President Biden’s Labor Secretary nominee – Boston mayor Marty Walsh – emphasized that state unemployment insurance systems are in sore need of technology upgrades during testimony at a Feb. 4 confirmation hearing before the Senate Committee on Health, Education, Labor and Pensions.

The failure of IT systems in many states to keep up with increased demand for services during the coronavirus pandemic has been a persistent problem for the past 11 months, and one that Doug Robinson, executive director at the National Association of State Chief Information Officers, addressed in recent interview with MeriTalk.

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“The unemployment system needs to be brought into the 21st century as far as technology,” Walsh told senators at his confirmation hearing. “We also have to make it easier for workers that are unemployed to access unemployment benefits and easier for workers that are unemployed when they go back to work to be able to let the states know that they’re back to work.”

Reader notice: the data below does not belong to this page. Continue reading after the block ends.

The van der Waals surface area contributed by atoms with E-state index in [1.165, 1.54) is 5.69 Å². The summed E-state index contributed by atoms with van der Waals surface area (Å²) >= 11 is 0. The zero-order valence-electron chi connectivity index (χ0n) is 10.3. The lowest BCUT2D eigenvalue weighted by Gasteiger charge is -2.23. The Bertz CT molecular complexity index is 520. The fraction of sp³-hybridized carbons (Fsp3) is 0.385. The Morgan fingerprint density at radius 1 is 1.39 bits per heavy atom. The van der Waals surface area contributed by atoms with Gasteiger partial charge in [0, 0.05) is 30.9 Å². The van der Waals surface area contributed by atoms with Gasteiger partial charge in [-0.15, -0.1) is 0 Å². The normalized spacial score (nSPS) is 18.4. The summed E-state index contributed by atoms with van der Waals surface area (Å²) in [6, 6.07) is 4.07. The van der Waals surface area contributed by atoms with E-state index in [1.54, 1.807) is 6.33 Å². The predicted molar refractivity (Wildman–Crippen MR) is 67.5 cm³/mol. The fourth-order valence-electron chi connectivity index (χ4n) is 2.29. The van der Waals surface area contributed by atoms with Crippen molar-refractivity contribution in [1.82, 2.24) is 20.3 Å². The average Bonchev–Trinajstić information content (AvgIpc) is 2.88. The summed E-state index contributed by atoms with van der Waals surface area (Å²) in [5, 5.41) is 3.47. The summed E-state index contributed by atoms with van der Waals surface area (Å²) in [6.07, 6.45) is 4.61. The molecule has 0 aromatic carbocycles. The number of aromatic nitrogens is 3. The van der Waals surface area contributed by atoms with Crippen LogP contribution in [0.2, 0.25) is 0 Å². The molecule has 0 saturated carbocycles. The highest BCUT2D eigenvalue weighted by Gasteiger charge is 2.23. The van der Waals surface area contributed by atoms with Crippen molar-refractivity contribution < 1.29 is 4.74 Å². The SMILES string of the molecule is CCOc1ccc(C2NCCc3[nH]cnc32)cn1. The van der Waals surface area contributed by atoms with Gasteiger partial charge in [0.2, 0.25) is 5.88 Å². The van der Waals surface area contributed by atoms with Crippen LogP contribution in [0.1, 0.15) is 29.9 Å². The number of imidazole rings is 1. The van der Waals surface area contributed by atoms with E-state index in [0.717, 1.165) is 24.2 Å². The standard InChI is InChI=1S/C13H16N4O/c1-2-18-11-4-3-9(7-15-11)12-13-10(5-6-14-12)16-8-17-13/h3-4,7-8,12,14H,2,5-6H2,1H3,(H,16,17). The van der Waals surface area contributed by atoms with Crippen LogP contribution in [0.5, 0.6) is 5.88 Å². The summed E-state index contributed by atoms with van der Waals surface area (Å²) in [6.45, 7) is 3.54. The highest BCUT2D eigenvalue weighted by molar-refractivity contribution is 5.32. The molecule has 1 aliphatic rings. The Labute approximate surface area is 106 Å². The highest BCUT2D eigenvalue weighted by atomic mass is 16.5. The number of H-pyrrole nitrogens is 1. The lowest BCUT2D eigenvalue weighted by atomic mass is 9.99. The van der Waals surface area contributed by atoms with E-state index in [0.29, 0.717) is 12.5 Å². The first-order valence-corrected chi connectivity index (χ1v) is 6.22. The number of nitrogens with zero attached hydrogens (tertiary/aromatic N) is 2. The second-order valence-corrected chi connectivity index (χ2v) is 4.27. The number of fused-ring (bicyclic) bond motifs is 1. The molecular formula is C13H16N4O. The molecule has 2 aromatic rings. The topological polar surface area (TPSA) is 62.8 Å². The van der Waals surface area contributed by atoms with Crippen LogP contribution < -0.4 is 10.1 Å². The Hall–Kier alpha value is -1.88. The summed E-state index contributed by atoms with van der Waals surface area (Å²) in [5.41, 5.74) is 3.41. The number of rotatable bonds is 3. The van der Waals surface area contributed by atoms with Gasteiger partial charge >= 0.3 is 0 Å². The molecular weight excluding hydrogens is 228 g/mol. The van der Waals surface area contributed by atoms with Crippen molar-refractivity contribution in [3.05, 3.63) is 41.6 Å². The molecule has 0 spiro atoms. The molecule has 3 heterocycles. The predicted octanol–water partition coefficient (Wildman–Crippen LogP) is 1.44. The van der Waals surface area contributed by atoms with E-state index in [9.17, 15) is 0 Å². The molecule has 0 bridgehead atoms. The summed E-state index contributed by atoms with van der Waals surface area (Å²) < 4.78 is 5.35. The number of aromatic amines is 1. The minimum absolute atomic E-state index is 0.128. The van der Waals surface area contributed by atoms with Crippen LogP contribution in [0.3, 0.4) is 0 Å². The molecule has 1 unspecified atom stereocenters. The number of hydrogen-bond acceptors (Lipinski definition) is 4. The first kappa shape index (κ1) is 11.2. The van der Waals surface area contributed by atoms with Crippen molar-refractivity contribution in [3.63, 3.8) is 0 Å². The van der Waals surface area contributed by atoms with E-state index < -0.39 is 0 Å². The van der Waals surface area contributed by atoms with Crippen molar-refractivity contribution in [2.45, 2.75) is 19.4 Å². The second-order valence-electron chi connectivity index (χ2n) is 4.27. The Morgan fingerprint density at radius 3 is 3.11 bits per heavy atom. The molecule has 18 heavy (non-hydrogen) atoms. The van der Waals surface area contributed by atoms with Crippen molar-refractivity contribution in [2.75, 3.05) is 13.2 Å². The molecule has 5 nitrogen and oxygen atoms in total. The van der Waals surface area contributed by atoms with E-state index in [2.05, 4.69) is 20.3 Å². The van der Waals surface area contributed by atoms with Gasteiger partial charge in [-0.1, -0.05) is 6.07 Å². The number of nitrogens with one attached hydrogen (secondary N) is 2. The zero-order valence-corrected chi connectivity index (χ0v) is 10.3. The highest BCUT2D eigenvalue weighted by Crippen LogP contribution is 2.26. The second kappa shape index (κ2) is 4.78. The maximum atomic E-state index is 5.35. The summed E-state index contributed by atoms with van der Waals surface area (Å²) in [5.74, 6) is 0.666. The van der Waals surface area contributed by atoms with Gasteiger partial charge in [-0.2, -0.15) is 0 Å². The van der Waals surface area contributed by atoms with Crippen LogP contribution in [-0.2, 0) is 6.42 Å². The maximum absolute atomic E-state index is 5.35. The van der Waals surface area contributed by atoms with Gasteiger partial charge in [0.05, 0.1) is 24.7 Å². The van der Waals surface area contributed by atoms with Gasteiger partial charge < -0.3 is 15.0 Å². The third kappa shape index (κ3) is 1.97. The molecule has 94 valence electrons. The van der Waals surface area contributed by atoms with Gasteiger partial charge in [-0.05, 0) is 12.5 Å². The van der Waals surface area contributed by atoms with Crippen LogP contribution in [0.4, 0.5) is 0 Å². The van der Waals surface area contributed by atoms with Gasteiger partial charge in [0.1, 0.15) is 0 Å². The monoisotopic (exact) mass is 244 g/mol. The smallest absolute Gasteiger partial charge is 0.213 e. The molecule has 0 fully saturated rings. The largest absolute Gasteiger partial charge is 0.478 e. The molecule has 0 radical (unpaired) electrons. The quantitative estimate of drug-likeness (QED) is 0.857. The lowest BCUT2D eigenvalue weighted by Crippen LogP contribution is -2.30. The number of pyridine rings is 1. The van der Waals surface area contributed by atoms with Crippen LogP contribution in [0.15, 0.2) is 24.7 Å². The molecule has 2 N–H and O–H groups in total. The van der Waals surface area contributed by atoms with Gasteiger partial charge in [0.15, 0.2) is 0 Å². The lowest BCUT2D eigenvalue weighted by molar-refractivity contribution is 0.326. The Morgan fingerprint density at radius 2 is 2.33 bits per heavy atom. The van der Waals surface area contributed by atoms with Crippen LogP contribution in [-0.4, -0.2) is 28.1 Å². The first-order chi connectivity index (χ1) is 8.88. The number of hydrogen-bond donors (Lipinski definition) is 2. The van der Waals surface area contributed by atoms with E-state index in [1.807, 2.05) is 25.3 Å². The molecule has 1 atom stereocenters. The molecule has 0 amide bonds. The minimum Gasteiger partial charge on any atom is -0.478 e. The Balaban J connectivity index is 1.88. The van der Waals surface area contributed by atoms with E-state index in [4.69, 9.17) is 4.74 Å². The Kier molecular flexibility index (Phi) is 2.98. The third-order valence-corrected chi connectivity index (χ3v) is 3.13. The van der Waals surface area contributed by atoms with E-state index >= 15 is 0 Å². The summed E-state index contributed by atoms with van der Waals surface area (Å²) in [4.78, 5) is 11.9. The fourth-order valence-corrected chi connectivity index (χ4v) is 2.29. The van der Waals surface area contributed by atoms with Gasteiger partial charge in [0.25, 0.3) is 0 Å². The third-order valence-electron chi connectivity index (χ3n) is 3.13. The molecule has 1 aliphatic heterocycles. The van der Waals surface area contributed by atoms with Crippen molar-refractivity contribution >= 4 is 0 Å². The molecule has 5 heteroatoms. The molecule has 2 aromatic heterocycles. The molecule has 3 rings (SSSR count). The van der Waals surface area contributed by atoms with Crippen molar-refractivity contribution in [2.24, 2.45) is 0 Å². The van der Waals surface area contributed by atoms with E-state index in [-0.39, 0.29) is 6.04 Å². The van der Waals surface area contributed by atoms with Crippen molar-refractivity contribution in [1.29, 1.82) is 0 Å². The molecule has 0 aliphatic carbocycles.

Sen. Susan Collins, R-Maine, said her state experienced widespread unemployment compensation fraud during the COVID-19 pandemic, due to the surge of unemployment claims. At the height of the pandemic last spring, Collins said the state of Maine had to cancel “more than 100,000 initial claims and weekly certifications that were determined to be fraudulent.”

“What we saw were these criminal enterprises ruthlessly exploiting gaps in systems and states all over the country,” Collins said. “Part of the problem is we have these legacy systems that simply cannot handle increased volumes that are slow to adjust for changing results and that cannot easily catch fraud.”

Walsh agreed that the legacy systems need upgrading and called it “a necessary step,” saying many of the systems states are working on “are antiquated.”

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Grace Dille
Grace Dille
Grace Dille is a MeriTalk Staff Reporter covering the intersection of government and technology.
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